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Thomas Dickson LL.D.
In memoriam by J. Balfour Paul

It is only fitting that some notice should be taken in the pages of the Scottish Historical Review of the demise of one to whom all students engaged in the investigation of the political, social, or family history of Scotland owe a deep debt of gratitude. Other men of eminence in the same field have passed away honoured with the usual column in the daily press, but no such memorial has been given to one who deserves in a very high degree to be remembered for his life’s work. It is perhaps only consonant with the character of the man that such should have been the case; but, on the other hand, it is but proper that some record should be made of one who did so much in the cause of historical knowledge.

Dr. Dickson’s career was a simple one, and can be easily told. Born some seventy-nine years ago, he was, as a young man, destined for the ministry of the Free Church; an affection of the throat, however, occasioned it is said by a chill after some athletic exercise, put an end to his hopes of preaching, and led him to turn his footsteps into less declamatory paths. In 1859 he obtained the appointment of principal assistant in the Advocates9 Library, and the literary gifts and cultivated scholarship which he there developed and displayed led him to be appointed in 1867 successor to Joseph Robertson (who himself expressed a desire that he should succeed him) as Curator of the Historical Department in the Register House of Edinburgh. It was no small task to succeed such a man, who had been cut off in the fulness of his intellectual powers, and it says much for Dickson’s ability and force of character that before long he was recognised as a worthy holder of the office. Of a singularly modest and retiring disposition he did not give to the public many results of his labours, but no man was more willing to communicate to inquirers any information which he could supply, and there is hardly a single student of Scottish History, in its various branches, who is not obliged to him for assistance freely rendered from his stores of knowledge. In 1878 he was appointed one of the secretaries for foreign correspondence to the Society of Antiquaries, a post which he held till 1891. Save in the excellent working order in which he handed over his office of Historical Curator to his successor, he left few permanent records of his learning and zeal; but under the editorship of Cosmo Innes he personally superintended the preparation of the fac-similes of the National Manuscripts of Scotland; and, indeed, all the Record publications which appeared during his tenure of office owe much of their excellence to his skilled guidance. The public, too, are indebted to him for one of the best prefaces which was ever written to a volume of the Records. In 1877 he completed his great introduction to the first volume of the accounts of the Lord High Treasurer of Scotland. He had done the work of editing entirely in his leisure hours, and from pure love of his subject, as he did not receive a penny of remuneration for it from the Government. It is a worthy memorial of the man, displaying not only a great knowledge of Scottish History, but an intimate acquaintance with the social life of the period (1473-98)- Whether he discoursed on costume, military and naval affairs, the sports and pastimes of the people, the price of food, or the rate of wages, he threw an illumination on the subject such as had never been done before. A list of the Heralds and Pursuivants of Scotland, which was appended to the preface, was a valuable addition to a little-known bye-path of research. His merits were soon to be recognised in an appropriate way, and in 1886 the University of Edinburgh conferred upon him the degree of LL.D. For years afterwards he worked quietly but effectively in the office which he loved, and for the efficiency of which he spared no trouble. But at last the time came when, under the regulations of the service, he had to retire and while he twice got extensions of his period of service, he had ultimately to give up what was to him a congenial and absorbing occupation, and in 1895 he finally quitted his post. He felt the parting from his official work keenly—too keenly in fact. His friends tried to persuade him again to take up the editorship of the Treasurer’s Accounts, with which Government had resolved to proceed, but his finely-strung and sensitive nature had received too severe a shock to permit him to undertake it with pleasure, and no inducement could prevail on him to resume work. Very occasionally his former colleagues saw him in his old haunts, but of late years his health gave way, and he led a very retired life. He passed away peacefully on the 16th of November, leaving behind him a memory which will be gratefully cherished by all who knew him, and having worthily enrolled himself in that distinguished band of record scholars of which Scotland is so justly proud.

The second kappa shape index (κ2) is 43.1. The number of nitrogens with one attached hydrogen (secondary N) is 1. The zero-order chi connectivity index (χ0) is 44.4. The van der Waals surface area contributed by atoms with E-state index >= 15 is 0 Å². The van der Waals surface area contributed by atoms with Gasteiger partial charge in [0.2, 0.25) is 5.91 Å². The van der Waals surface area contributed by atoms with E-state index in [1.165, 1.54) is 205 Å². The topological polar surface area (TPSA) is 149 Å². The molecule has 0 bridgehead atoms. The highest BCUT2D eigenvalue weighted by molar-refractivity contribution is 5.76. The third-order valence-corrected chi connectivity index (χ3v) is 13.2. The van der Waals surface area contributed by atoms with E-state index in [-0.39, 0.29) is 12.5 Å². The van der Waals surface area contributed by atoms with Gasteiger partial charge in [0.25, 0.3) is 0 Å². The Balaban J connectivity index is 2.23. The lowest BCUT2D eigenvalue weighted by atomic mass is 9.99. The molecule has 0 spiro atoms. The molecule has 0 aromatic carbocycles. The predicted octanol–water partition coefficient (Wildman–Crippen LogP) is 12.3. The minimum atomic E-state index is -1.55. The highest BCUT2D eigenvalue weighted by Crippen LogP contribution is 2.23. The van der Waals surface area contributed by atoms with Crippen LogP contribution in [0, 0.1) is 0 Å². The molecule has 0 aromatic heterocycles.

J. Balfour Paul.

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